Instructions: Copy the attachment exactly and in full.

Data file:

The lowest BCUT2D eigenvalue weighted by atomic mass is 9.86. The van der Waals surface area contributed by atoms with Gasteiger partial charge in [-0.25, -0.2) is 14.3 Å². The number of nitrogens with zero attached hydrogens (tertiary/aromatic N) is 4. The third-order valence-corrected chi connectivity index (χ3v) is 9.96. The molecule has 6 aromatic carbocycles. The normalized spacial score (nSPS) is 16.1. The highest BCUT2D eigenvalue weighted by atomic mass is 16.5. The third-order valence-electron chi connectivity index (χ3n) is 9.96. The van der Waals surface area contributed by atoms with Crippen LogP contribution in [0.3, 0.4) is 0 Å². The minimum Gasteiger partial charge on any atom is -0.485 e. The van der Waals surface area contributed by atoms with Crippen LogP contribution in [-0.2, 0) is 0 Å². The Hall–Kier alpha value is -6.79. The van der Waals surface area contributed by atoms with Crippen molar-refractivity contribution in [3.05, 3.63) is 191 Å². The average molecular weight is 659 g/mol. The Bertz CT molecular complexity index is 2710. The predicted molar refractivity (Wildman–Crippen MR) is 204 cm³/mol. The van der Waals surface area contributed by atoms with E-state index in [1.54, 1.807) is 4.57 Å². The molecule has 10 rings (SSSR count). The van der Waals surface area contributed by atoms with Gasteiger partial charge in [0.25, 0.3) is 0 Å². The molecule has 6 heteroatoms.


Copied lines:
The lowest BCUT2D eigenvalue weighted by atomic mass is 9.86. The van der Waals surface area contributed by atoms with Gasteiger partial charge in [-0.25, -0.2) is 14.3 Å². The number of nitrogens with zero attached hydrogens (tertiary/aromatic N) is 4. The third-order valence-corrected chi connectivity index (χ3v) is 9.96. The molecule has 6 aromatic carbocycles. The normalized spacial score (nSPS) is 16.1. The highest BCUT2D eigenvalue weighted by atomic mass is 16.5. The third-order valence-electron chi connectivity index (χ3n) is 9.96. The van der Waals surface area contributed by atoms with Crippen LogP contribution in [0.3, 0.4) is 0 Å². The minimum Gasteiger partial charge on any atom is -0.485 e. The van der Waals surface area contributed by atoms with Crippen LogP contribution in [-0.2, 0) is 0 Å². The Hall–Kier alpha value is -6.79. The van der Waals surface area contributed by atoms with Crippen molar-refractivity contribution in [3.05, 3.63) is 191 Å². The average molecular weight is 659 g/mol. The Bertz CT molecular complexity index is 2710. The predicted molar refractivity (Wildman–Crippen MR) is 204 cm³/mol. The van der Waals surface area contributed by atoms with E-state index in [1.54, 1.807) is 4.57 Å². The molecule has 10 rings (SSSR count). The van der Waals surface area contributed by atoms with Gasteiger partial charge in [0.25, 0.3) is 0 Å². The molecule has 6 heteroatoms.